Cross-posted at Family Inequality.
The Carsey Institute’s Kristin Smith has written a brief on the plight of home care workers — the home health aides and personal care aides that play a growing role in our patchwork network of care work.
The news now is that these workers are not covered by the Fair Labor Standards Act — which offers the protection of minimum wage and overtime pay — but the U.S. Labor Department has proposed to bring them under its aegis.
According to the Department of Labor:
Many of these workers are the primary breadwinners for their families. Of the roughly 2 million workers who will be affected by this rule, more than 92 percent are women, nearly 50 percent are minorities, and nearly 40 percent rely on public benefits such as Medicaid and food stamps. According to the Bureau of Labor Statistics, home health care aides earn about $21,000 a year and many lack health insurance.
Smith’s analysis uses 2011 federal data. She shows that home care workers are more likely to work overtime, and more likely to work part time, than direct care workers in hospitals and nursing homes:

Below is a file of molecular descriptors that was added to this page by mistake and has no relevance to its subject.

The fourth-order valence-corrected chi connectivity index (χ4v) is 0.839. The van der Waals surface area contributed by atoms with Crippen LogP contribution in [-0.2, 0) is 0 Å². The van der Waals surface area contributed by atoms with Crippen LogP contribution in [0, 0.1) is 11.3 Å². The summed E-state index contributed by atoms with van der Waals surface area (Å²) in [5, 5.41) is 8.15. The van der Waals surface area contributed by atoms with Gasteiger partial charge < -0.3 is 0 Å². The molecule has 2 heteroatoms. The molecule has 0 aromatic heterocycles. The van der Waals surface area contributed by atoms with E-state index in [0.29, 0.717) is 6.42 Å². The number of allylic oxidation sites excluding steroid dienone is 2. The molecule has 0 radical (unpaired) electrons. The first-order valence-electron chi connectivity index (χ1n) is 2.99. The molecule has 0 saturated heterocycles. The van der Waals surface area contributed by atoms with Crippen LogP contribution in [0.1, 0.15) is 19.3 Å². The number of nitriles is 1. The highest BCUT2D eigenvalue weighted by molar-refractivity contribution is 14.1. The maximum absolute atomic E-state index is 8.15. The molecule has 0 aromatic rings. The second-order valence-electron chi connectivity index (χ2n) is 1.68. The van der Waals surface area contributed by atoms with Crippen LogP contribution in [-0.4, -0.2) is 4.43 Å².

And they are more likely to be working part time for involuntary reasons:
Finally, their median wages — and the wages of those in the bottom quartile of the occupation — are lower than those of hospital and nursing home workers:
As Nancy Folbre as explained, the economics are bad here. Besides the bad hours, bad pay, bad working conditions, lack of unions and lack of state protections, there are some structural problems. Paid home health care is competing with unpaid family care. That means the decision about whether to pay for professional care weighs against the value of a (usually female) family member’s unpaid work. That drives down the cost of home health care — which means more than a million women get lower wages, and women’s work is devalued. And so on. Breaking that cycle requires either a wage increase (sadly, that includes bringing them under the minimum wage law) or government subsidies.*
*One attempt to beat these economic odds and support long-term care, the Community Living Assistance Services and Supports Act (CLASS Act), was supposed to be a premium-based long-term care support program, and it was passed as part of Obamacare. However, with the rule that it be self-funding, and solvent, while paying a cash benefit for life to eligible beneficiaries, theadministration said it couldn’t be done after all. Actually paying for care isn’t cheap.Philip N. Cohen is a professor of sociology at the University of Maryland, College Park, and writes the blog Family Inequality. You can follow him on Twitter or Facebook.